This research investigates the extent and speed with which non-English languages brought to the United States by immigrants disappear through intragenerational language shift (when individuals shift to the use of English over time) versus intergenerational language shift or "mother-tongue shift" (when children do not speak their parents' non-English mother tongue). This study is important for several reasons. The causes of language shift towards English within a generation differ from the causes of language shift across generations, and which form of shift predominates can determine whether an immigrant language has the potential to be maintained or recovered in the American context. In addition, knowing which form of shift predominates will help clarify how language shift lays the stage for, reinforces, or follows other processes of immigrant assimilation.
Using data from several major surveys, including the Current Population Survey, Pew Hispanic Center surveys, the Children of Immigrants Longitudinal Study, and the Immigrant and Intergenerational Mobility in Metropolitan Los Angeles study, I first show that estimates of the timing and extent of language shift are sensitive to the choice of measures of preference, knowledge, domains of use and the population under study. Next, I assess the amount of intragenerational language shift versus intergenerational language shift in the disappearance of immigrant languages among non-Hispanic and Hispanic Americans. These results show that both types of shift contribute to the disappearance of immigrant languages in the United States, and that both forms of language shift occur more quickly among non-Hispanics than among Hispanics. Finally, I follow age cohorts from 1979 to 2004 and observe an overall decline in the use of non-English languages in favor of the use of English, although this decline is less marked among Hispanic Americans than among others. I also investigate how preferences and use of a non-English language at one life stage change as individuals age. The results are complex. For example, some adolescents who know and prefer to use a non-English language grow to prefer and use English in early adulthood while other adolescents continue to prefer and use a non-English language into adulthood.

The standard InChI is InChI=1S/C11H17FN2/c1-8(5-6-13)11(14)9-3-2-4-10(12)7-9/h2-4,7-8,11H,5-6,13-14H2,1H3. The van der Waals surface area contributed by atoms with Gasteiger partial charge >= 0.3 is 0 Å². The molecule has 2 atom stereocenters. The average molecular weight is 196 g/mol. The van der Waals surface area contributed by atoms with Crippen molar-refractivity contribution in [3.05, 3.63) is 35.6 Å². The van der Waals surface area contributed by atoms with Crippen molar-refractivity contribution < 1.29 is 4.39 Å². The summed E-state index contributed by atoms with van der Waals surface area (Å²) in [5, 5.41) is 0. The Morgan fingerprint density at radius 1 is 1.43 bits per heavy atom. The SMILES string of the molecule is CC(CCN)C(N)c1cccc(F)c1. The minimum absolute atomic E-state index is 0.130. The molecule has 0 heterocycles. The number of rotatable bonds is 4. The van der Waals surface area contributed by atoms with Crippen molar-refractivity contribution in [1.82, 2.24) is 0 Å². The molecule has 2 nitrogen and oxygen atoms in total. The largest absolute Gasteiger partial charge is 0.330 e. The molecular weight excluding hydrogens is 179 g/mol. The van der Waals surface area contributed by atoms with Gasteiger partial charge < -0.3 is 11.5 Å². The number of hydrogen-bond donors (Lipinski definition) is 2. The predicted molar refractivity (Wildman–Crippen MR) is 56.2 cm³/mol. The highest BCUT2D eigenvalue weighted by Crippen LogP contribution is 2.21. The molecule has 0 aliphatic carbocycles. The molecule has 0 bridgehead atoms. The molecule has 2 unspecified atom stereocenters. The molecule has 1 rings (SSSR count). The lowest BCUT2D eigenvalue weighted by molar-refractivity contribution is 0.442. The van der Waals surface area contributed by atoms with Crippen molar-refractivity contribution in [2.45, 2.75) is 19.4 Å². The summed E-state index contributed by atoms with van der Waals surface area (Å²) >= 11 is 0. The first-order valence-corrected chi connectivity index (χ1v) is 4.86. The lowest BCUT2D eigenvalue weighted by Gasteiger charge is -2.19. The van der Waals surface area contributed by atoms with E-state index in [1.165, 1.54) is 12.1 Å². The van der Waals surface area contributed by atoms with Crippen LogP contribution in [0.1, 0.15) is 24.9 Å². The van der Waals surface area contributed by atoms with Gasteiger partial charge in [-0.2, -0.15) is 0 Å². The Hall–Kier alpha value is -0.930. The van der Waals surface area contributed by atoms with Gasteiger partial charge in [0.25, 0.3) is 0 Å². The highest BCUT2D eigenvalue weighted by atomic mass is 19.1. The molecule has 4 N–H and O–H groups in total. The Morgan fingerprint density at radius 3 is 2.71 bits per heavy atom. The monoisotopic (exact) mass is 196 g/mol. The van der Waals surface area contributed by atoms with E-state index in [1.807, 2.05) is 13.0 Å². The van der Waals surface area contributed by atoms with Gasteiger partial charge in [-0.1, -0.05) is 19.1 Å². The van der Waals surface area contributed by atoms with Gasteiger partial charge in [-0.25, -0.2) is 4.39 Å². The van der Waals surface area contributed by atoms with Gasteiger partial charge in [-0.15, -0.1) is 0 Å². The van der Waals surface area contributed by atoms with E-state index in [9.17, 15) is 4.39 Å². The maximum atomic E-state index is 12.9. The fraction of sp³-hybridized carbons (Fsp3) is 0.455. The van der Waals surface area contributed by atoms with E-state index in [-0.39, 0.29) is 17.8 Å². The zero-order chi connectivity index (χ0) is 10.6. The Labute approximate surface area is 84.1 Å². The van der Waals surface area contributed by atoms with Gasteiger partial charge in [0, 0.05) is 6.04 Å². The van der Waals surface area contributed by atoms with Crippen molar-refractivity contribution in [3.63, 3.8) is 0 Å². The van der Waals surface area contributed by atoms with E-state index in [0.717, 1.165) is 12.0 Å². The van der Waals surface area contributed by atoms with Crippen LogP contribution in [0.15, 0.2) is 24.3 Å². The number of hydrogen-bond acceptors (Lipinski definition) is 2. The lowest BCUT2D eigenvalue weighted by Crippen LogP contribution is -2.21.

This study provides an antidote to the assumption in prior research that the process of language shift is entirely the outcome of mother-tongue shift, an intergenerational process. It is not a simple matter of mother-tongue shift, nor is it a process experienced in the same way by all immigrant groups. The maintenance of a non-English language across generations requires that the language be passed from parents to children, but while some children continue to use their parent's non-English mother tongue over their lifetime, other children grow to prefer and use only English.
|School||UNIVERSITY OF ILLINOIS AT URBANA-CHAMPAIGN|
|Subjects||Linguistics; Hispanic American studies; Demography|
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